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Archive for February 17th, 2012

The Friday Slot (5) – Jean-François Bellis

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For this fifth edition of the Friday Slot, Chillin’Competition has interviewed a true master competition lawyer, Jean-François Bellis (Van Bael & Bellis, Brussels). The ITW tells it all, Jean-François is a person with many facets, i.e. litigator, entrepreneur, academic, teacher, etc. And the thing is, on all those fronts, he just stands out… It is a great honour for us to publish today his stimulating, inspirational interview.

Oscar” of the best competition law book? Non-competition book?

Without question, the Van Bael & Bellis competition law book, now in its fifth edition, should win the prize! Seriously now, in my view, the most influential competition law book ever written is Robert Bork, “The Antitrust Paradox”, which so powerfully contributed to establishing the current accepted wisdom that the aim of competition law is to maximize consumer welfare. It is difficult to find a competition law book that has had as significant an effect on the practice of antitrust/competition law.

On the non-competition side, there is an embarrassment of riches. I have great respect for Orwell who, among other things, deserves the Oscar for the best opening line (“The idea really came to me the day I got my new false teeth” in “Coming up for Air”). But, as a lawyer, my vote will go to “The Trial” by Kafka. Quite fittingly, this book was one of the highlights of the course on literature in the first year of my law studies at the University of Brussels. Since I began practicing competition law, I had the impression of performing in it more than once.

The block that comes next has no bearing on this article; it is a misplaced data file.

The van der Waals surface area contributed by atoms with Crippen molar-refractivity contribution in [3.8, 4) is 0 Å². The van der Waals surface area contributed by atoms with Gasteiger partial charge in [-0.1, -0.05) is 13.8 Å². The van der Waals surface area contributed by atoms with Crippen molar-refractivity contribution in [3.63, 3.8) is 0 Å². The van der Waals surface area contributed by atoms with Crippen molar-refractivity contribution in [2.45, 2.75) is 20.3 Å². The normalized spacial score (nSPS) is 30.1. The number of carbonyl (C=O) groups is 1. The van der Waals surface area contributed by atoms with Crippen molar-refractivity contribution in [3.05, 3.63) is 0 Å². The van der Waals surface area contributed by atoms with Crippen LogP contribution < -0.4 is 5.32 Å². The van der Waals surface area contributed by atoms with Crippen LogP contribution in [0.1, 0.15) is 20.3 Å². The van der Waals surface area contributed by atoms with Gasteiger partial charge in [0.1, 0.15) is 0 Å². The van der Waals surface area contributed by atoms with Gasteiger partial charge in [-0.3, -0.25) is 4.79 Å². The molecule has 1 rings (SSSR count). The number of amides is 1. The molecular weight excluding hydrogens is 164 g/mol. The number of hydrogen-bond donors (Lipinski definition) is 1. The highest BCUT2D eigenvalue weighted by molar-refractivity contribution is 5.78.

Oscar” of the best case-law development in the past year? “Oscar” of the worst case-law development? 

The KME judgment issued by the Court of Justice on 8 December 2011 may turn out to be a landmark case in that it spells out the concept of full review in competition cases. To some extent, it mirrors the Strasbourg Court Menarini judgment issued on 27 September 2011 which affirmed the consistency with Article 6 of the Convention of administrative enforcement procedures provided that they are subject to full review by an independent court.

In terms of worst case-law development, I am concerned that the Court of Justice’s revisiting of parent liability issues last year may be generating uncertainty, and fear that this could potentially have unintended consequences in other areas of EU competition law (such as the possibility that Article 101 TFEU may be applied to intra-enterprise agreements between subsidiaries of the same group).

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Written by Nicolas Petit

17 February 2012 at 7:11 pm

Posted in The Friday Slot